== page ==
THE ONES TO WATCH
the Marni we love was back, bigger than ever. Long coats, midi skirts, asymmetrical ruffles were all wildly splashed with supersized blooms in red, green, and yellow. Castiglioni ended with a finale that was lush in both colour and texture.
The best collections had one thing in common; they strived for newness, to reach a younger customer. This desire to convey youth and a carefree spirit led to several key trends.
Denim for one was everywhere, even at the old heritage houses. At Gucci, Frida Giannini sent out slouchy denim with suede tops and jean jackets. But the most exciting use of the material was at both Bottega Veneta and Tod’s, where it was cut into sleek and no-nonsense suits.
Sportswear was also key. Emporio Armani felt fresher than it has in a while with shorts, crop tops, and rompers, all worn with sandals and sneakers. Dean and Dan Caten’s vision at DSquared² was more high-energy with super-saturated colours and stiff bonded leathers. Structured sweatshirts and polo tees were worn with basketball shorts slung low to reveal the logos of their underwear.
Others had the Seventies in mind. Peter Dundas at Emilio Pucci mined the decade for party dresses in crochet and tie-dye. It was a convincing take on bohemia, elevated by rich materials and craftsmanship. Veronica Etro was a little more literal; her collection looked ready to walk off the runway and straight to Burning Man with its kaftans and Navajo prints. Only after fashion month ended did we find out that Frida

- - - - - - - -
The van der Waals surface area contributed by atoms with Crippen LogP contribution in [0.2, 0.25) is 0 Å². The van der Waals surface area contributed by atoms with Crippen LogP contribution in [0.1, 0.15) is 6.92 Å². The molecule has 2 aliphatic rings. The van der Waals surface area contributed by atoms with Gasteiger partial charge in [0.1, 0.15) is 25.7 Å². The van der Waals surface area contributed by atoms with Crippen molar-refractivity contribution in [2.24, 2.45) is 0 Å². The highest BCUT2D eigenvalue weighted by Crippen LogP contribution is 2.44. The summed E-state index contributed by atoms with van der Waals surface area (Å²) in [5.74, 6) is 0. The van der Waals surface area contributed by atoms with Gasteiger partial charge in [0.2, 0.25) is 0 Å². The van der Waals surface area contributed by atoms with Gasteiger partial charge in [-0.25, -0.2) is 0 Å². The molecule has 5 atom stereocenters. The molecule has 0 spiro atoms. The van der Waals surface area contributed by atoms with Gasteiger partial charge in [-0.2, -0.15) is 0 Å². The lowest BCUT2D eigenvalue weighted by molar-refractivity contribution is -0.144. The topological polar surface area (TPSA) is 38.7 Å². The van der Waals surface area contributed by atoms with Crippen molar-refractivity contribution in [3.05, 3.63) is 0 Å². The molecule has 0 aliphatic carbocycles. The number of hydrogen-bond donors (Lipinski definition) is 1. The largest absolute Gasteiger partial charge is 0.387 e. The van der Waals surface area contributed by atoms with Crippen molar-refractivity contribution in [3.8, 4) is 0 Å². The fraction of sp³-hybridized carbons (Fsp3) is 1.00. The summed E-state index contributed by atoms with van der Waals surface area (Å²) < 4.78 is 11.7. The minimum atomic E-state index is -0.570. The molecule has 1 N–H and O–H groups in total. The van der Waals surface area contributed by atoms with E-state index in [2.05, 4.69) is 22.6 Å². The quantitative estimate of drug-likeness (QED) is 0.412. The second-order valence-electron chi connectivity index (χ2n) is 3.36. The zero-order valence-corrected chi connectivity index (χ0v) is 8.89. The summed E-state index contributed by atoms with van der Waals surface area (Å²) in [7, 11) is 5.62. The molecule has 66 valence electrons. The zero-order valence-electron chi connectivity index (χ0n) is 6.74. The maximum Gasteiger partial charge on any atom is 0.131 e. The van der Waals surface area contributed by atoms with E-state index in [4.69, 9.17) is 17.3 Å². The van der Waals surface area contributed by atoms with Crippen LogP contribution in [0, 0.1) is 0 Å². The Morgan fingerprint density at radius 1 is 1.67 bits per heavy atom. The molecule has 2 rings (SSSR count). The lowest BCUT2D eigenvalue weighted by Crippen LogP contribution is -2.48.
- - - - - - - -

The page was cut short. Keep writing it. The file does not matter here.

As one big name leaves, others step into the spotlight. That spotlight currently shines brightest on Marco de Vincenzo who has a talent for working materials humble and opulent in fresh ways. Case in point: the dense but lightweight fringe, the crystal mesh that was more polished than showgirl, and his coat of checker board python. Balancing easy sportiness with womanly sophistication, de Vincenzo is part of the new wave Italian fashion has been waiting for; one who could show the world what new Italian glamour looks like.
Another example-setting brand is MSGM. In these troubled times, Massimo Giorgetti has grown his business in the contemporary category; showing fun, relatively inexpensive clothes in easy shapes and poppy prints that stand out on Instagram and shop floors.
Alessandro Dell’Acqua is also successful at that high-low mix. His N°21 collection married glamour with quirk, and mannish pieces with ultra-femme details. Just look at how he embellished safari shirts and paired emerald lace with plaid.
All eyes were on Rodolfo Paglialunga as he debuted at Jil Sander. His first collection was faithful to the archives, riffing on navy and burgundy school uniforms for little sweaters, crisp shirts, and culottes; adding in more conceptual touches such as sculpted shapes and graphic asymmetry. It will be interesting to watch him grow into his new role.
MSGM Spring/ Summer ’15